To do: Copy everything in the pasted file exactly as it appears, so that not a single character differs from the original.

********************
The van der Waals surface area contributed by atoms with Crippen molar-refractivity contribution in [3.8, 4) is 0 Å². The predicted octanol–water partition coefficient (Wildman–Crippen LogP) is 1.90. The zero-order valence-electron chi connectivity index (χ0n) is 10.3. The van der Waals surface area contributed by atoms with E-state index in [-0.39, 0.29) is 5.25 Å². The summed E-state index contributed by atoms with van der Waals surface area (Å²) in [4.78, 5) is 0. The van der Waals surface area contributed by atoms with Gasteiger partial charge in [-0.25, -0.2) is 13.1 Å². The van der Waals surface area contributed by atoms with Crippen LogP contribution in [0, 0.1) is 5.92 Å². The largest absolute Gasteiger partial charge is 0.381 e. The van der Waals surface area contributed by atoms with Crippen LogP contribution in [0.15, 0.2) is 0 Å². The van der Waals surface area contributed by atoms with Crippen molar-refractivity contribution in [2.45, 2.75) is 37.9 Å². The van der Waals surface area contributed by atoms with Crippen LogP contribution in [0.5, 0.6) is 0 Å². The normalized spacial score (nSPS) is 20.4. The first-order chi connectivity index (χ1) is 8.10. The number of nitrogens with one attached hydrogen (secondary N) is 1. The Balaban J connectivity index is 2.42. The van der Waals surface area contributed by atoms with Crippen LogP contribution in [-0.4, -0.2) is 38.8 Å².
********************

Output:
The van der Waals surface area contributed by atoms with Crippen molar-refractivity contribution in [3.8, 4) is 0 Å². The predicted octanol–water partition coefficient (Wildman–Crippen LogP) is 1.90. The zero-order valence-electron chi connectivity index (χ0n) is 10.3. The van der Waals surface area contributed by atoms with E-state index in [-0.39, 0.29) is 5.25 Å². The summed E-state index contributed by atoms with van der Waals surface area (Å²) in [4.78, 5) is 0. The van der Waals surface area contributed by atoms with Gasteiger partial charge in [-0.25, -0.2) is 13.1 Å². The van der Waals surface area contributed by atoms with Crippen LogP contribution in [0, 0.1) is 5.92 Å². The largest absolute Gasteiger partial charge is 0.381 e. The van der Waals surface area contributed by atoms with Crippen LogP contribution in [0.15, 0.2) is 0 Å². The van der Waals surface area contributed by atoms with Crippen molar-refractivity contribution in [2.45, 2.75) is 37.9 Å². The van der Waals surface area contributed by atoms with Crippen LogP contribution in [0.5, 0.6) is 0 Å². The normalized spacial score (nSPS) is 20.4. The first-order chi connectivity index (χ1) is 8.10. The number of nitrogens with one attached hydrogen (secondary N) is 1. The Balaban J connectivity index is 2.42. The van der Waals surface area contributed by atoms with Crippen LogP contribution in [-0.4, -0.2) is 38.8 Å².